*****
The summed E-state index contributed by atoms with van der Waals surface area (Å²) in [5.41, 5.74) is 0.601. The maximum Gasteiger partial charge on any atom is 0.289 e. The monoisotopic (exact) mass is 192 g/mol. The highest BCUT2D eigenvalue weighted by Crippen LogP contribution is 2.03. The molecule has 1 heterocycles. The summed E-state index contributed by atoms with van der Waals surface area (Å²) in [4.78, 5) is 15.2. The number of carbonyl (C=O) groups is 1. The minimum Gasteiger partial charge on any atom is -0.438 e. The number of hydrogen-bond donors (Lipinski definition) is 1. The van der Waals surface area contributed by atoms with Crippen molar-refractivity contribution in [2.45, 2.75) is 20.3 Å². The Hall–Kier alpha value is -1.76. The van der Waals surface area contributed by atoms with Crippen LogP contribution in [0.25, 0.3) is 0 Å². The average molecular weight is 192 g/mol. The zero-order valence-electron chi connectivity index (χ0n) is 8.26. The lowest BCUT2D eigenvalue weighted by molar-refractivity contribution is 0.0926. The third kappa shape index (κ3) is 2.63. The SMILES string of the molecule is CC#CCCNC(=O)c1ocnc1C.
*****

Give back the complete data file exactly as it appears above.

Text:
The summed E-state index contributed by atoms with van der Waals surface area (Å²) in [5.41, 5.74) is 0.601. The maximum Gasteiger partial charge on any atom is 0.289 e. The monoisotopic (exact) mass is 192 g/mol. The highest BCUT2D eigenvalue weighted by Crippen LogP contribution is 2.03. The molecule has 1 heterocycles. The summed E-state index contributed by atoms with van der Waals surface area (Å²) in [4.78, 5) is 15.2. The number of carbonyl (C=O) groups is 1. The minimum Gasteiger partial charge on any atom is -0.438 e. The number of hydrogen-bond donors (Lipinski definition) is 1. The van der Waals surface area contributed by atoms with Crippen molar-refractivity contribution in [2.45, 2.75) is 20.3 Å². The Hall–Kier alpha value is -1.76. The van der Waals surface area contributed by atoms with Crippen LogP contribution in [0.25, 0.3) is 0 Å². The average molecular weight is 192 g/mol. The zero-order valence-electron chi connectivity index (χ0n) is 8.26. The lowest BCUT2D eigenvalue weighted by molar-refractivity contribution is 0.0926. The third kappa shape index (κ3) is 2.63. The SMILES string of the molecule is CC#CCCNC(=O)c1ocnc1C.